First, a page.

Ethics Under TARP
As the last of the delirious millions were clearing out of Washington and returning to the new post-racial, post-industrial, post-gender and now post-employment America, Timothy Geithner, President Obama's choice for secretary of the treasury, was struggling to save his reputation.
Geithner was being asked to explain why he had not paid more than $34,000 in Social Security and Medicare taxes while working at the International Monetary Fund in the early years of this decade. Since the fund had given him money expressly for this purpose and had repeatedly admonished him to pay his taxes, Geithner was in something of a spot. Geithner offered explanations that Republican Senator Jon Kyl of Arizona called "incomprehensible."
Geithner said he was sorry, but the impression hung in the room that he is the kind of guy who pads his expense account and sneaks stationery home from the office. Given the enveloping economic catastrophe and the popularity of the new president, the Senate was not about to refuse to confirm Obama's choice for this hugely important position.
How well Geithner can fill it remains to be seen. Although he was the president of the Federal Reserve Bank of New York and in the thick of every major economic decision made in the past couple of years, his answers to questions about what had happened and how were shallow, vague and unhelpful. Apparently more of a financial technocrat than a pathfinder, it will be up to others in the administration to find a way.
As Geithner flopped and flipped, the news came through that the sick giant Citigroup was to get a new board chairman. Since the government is destined to pump yet more billions into that bloated, dying behemoth, the chairman is virtually a public official.
The new man, Richard Parsons, is one of the world's most accomplished smoothies. His business credentials may, however, leave something to be desired. As a longtime head of Time Warner, he presided over the company's continuous downward slide. He was also a Citibank board member and if he did anything to try to stop its onward rush toward destruction, it is nowhere recorded.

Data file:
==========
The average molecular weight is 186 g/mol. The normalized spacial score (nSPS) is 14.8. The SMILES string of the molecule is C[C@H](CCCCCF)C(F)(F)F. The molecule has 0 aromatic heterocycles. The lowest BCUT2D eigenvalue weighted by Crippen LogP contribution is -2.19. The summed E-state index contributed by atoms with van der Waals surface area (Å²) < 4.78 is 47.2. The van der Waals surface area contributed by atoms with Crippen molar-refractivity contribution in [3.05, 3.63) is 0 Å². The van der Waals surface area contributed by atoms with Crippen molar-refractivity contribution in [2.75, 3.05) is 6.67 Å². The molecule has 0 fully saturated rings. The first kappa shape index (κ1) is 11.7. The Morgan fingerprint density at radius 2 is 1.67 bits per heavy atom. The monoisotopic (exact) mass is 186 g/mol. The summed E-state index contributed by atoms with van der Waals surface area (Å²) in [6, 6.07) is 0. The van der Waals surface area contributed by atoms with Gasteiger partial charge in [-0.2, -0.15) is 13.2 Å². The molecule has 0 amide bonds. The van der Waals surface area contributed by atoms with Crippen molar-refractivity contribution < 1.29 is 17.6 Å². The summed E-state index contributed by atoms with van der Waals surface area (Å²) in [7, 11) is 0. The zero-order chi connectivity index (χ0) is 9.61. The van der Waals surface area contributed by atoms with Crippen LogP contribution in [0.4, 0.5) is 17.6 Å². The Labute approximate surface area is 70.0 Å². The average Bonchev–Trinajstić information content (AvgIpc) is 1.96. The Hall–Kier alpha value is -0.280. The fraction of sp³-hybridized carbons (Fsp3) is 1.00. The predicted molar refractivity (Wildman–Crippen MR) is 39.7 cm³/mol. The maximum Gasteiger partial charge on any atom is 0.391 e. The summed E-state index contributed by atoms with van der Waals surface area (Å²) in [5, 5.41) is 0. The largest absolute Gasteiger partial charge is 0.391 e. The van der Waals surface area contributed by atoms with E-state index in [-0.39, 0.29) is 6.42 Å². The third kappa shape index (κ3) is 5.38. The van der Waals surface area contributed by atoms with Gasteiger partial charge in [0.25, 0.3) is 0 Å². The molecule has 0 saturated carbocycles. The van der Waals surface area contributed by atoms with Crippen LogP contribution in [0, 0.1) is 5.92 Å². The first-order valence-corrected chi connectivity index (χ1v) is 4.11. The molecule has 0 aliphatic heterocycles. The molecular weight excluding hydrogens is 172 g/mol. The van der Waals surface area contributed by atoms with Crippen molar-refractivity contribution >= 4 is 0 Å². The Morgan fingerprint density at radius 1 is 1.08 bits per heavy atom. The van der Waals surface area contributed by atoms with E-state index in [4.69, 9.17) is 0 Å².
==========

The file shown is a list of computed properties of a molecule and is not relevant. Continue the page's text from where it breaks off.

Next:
But as government takes a larger role in business, political skills may count for more than business acumen. Parsons has them. In the past they have been used to the benefit of Republicans, going back to the time of New York Governor Nelson Rockefeller and President Jerry Ford, and forward as recently as Rudy Giuliani. Yet Parsons has been nimble enough to turn up on Barack Obama's transition team. Universally liked, he seems to be a man for all parties, but it remains to be seen how well this amiable lawyer can weather all seasons.
Using the argument that revealing who got the money would undermine "confidence," the indispensable elixir of prosperity, the Republicans and the financial people have refused to give a close accounting of who has gotten the money already. With more billions to be distributed to our stricken financial institutions, it is more than a mere matter of ethics that they not be handed out on the basis of Richard Parson's winning personality.
Nor should they go to institutions because powerful politicians would have it so. It appears that Barney Frank, the chairman of the House Financial Services Committee who started his career as a reformer, may have switched vocations, so to speak. The Wall Street Journal reports that a Boston bank, OneUnited, may have gotten money thanks to Frank's power.
class=blockquote"> in December OneUnited got a $12 million injection from the Treasury's Troubled Asset Relief Program, or TARP. One apparent factor: the intercession of Rep. Barney Frank, the powerful head of the House Financial Services Committee.
class=blockquote"> Mr. Frank, by his own account, wrote into the TARP bill a provision specifically aimed at helping this particular home-state bank. And later, he acknowledges, he spoke to regulators urging that OneUnited be considered for a cash injection.
OneUnited is not the only institution suspected of getting money on the basis of influence rather than economics. As the word has gotten around that anybody with half a brain can get in on the goodies with the right connections, the lobbying industry is on the move.
The Journal writes, for example, that "Arizona's banking superintendent, Felecia Rotellini, says she is teaming up with local bankers and state legislators who plan to start lobbying Arizona's congressional delegation for help. 'Some states are getting better treatment, and we just want it to be a level playing field,' Ms. Rotellini says. 'I think it's just a question of advocacy. It has to be a congressional voice.' "
With every Tom, Dick and Harriet drawing a bead on the US Treasury, Timothy Geithner has yet to show he is strong enough and tough enough to bar the door.